As a carpenter, you regularly use your hands and arms to do your job. Recently, you've been having a difficult time with weakness and pain in your elbows, which has taken a toll on your work. You've called off twice and had to rearrange clients because of the issue.
You may be dealing with a condition known as epicondylitis. In layman's terms, it's tennis elbow or golfer's elbow.
In the early stages, this condition can often be reversed with rest and changes in the way you work, but in later stages, it can be harder to treat. Sometimes, it can be bad enough to require physical therapy or surgery.
Who is most likely to develop epicondylitis?
Usually, it's people who overuse the joint, such as athletes, carpenters, construction workers and others who often use their arms and hands to work.
What are the common symptoms of epicondylitis?
Every case is a little different, but there are some common symptoms that you may notice if you have epicondylitis.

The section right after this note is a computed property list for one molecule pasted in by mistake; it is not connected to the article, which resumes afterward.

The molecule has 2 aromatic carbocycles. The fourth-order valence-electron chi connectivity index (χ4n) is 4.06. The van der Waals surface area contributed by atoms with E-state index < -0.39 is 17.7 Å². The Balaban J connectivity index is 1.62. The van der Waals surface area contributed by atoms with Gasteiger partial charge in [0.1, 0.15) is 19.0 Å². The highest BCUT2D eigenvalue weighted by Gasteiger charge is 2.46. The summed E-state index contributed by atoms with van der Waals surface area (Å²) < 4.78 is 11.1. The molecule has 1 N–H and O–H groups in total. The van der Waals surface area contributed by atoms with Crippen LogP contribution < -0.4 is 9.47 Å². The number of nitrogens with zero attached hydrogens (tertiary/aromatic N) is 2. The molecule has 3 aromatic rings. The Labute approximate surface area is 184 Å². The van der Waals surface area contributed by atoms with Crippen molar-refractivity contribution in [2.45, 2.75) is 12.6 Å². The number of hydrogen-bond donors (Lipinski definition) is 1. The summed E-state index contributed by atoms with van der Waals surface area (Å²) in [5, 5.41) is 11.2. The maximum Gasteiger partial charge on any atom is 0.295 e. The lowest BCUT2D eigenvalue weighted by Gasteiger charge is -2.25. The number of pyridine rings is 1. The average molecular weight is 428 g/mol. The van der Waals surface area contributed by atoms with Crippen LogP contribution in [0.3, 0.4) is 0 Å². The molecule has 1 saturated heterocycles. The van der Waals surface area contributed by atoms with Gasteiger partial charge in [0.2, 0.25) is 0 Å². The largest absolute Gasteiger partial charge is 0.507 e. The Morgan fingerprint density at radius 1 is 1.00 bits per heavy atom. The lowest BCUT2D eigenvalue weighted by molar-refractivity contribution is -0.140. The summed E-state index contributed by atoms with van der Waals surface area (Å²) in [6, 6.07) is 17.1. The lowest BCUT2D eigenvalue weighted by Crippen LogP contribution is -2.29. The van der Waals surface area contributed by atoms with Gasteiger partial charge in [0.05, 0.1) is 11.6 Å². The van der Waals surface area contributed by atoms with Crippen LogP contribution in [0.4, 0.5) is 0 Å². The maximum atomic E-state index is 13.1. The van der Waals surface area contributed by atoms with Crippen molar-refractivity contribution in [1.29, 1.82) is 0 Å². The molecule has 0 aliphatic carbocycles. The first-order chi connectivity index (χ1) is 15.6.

Common symptoms include:
- Trouble moving the wrist with any kind of force
- Pain that intensifies with squeezing or shaking
- Numbness or pain that radiates downward toward the hands
- Severe pain on the inside of the elbow
What should you do if you think you've developed this repetitive-stress injury?
If you think you've developed epicondylitis, it's important to let your employer know and seek medical care. Workers' compensation may cover your medical treatment, prescriptions, physical therapy and any medical devices that you need. If you need to retrain for a new position, it may also cover your vocational rehabilitation.